The American Cancer Society recommends that doctors provide information about prostate cancer screening to men at average risk starting at age 50, while men at higher risk could benefit from this information at age 40 or 45. The American Urological Association recommends that men consider getting a baseline prostate cancer screening, including a PSA test and DRE, beginning at age 40.
The American Urological Association (AUA) recommends against PSA screening in men under age 40, and it doesn't recommend screening between ages 40 and 54 for men at average risk. For men ages 55 to 69, the AUA recommends shared decision-making between men and their doctors about when to begin screening. The AUA guidelines state that the greatest benefit of screening appears to be in men ages 55 to 69, and it does not recommend routine screening beyond age 70.
The U.S. Preventive Services Task Force (USPSTF) recommends against PSA-based screening for men who do not have symptoms that are highly suspicious for prostate cancer. The USPSTF states that PSA testing in healthy men, regardless of age, offers no net benefit or that the harms outweigh the benefits. This has been a very controversial point of view, and many experts in the field of prostate cancer do not agree with the USPSTF recommendations.
Results of PSA tests are reported as nanograms of PSA per milliliter of blood (ng/mL). There's no specific cutoff point between a normal and abnormal PSA level. Your doctor might recommend a prostate biopsy based on results of your PSA test and digital rectal exam, along with other factors.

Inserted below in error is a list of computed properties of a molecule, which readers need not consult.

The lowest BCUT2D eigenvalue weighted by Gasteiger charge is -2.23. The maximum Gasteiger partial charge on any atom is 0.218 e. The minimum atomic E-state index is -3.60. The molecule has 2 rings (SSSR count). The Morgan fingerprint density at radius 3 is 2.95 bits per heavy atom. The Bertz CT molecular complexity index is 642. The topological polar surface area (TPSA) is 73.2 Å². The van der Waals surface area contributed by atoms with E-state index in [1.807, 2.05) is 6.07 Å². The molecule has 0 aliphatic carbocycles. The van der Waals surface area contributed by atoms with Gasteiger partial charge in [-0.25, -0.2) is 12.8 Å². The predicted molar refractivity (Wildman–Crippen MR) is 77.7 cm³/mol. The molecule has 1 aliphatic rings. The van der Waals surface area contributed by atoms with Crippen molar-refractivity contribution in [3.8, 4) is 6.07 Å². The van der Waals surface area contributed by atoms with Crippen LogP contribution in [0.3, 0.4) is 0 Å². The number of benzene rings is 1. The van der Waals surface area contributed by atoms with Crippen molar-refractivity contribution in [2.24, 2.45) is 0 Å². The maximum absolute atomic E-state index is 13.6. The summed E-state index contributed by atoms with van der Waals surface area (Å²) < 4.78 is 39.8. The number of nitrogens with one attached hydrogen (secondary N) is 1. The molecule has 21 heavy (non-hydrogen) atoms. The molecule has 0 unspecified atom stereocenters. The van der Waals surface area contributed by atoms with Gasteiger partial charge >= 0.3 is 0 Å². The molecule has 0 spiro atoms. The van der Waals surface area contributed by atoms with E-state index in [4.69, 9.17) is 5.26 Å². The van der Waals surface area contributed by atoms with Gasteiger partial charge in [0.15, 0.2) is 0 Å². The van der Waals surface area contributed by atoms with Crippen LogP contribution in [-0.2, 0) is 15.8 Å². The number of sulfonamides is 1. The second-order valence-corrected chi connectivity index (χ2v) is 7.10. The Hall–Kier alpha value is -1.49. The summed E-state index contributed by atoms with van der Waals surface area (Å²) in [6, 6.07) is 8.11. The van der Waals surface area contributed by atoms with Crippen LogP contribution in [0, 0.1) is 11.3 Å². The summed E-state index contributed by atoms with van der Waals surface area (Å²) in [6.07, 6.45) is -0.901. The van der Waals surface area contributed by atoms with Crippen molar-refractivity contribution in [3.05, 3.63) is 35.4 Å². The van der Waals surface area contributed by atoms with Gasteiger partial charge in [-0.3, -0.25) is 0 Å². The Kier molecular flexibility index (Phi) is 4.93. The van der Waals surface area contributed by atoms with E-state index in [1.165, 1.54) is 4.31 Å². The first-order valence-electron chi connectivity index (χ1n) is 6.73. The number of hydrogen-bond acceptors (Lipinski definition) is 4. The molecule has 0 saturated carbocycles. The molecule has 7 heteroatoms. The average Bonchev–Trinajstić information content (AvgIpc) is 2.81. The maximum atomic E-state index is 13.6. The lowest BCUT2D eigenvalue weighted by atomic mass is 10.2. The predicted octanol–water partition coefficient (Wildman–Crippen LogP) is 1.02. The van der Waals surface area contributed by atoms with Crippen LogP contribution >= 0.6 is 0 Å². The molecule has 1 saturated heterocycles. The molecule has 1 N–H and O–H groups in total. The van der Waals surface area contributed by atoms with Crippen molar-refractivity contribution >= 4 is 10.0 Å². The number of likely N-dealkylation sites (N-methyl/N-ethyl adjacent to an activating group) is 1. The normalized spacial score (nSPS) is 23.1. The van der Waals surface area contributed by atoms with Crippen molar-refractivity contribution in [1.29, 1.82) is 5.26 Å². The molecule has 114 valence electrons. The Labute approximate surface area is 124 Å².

Variations of the PSA test
Your doctor may use other ways of interpreting PSA results before making decisions about ordering a biopsy to test for cancerous tissue. These other methods are intended to improve the accuracy of the PSA test as a screening tool.
Researchers continue to investigate variations of the PSA test to determine whether they provide a measurable benefit. Variations of the PSA test include:
PSA velocity. PSA velocity is the change in PSA levels over time. A rapid rise in PSA may indicate the presence of cancer or an aggressive form of cancer.
Percentage of free PSA. PSA circulates in the blood in two forms — either attached to certain blood proteins or unattached (free). If you have a high PSA level but a low percentage of free PSA, it may be more likely that you have prostate cancer. This test is primarily used for men with a PSA level in the borderline range between 4 and 10. It is especially useful when determining the need for re-biopsy rather than in an initial screening state.
Talk to your doctor
Before getting a PSA test, talk to your doctor about the benefits and risks. If you decide that a PSA test is right for you, ask your doctor:
When you will discuss the results
What kinds of recommendations he or she might make if the results are positive
How often you should repeat the test if the results are negative
Discussing these issues beforehand may make it easier for you to learn the results of your test and make appropriate decisions afterward.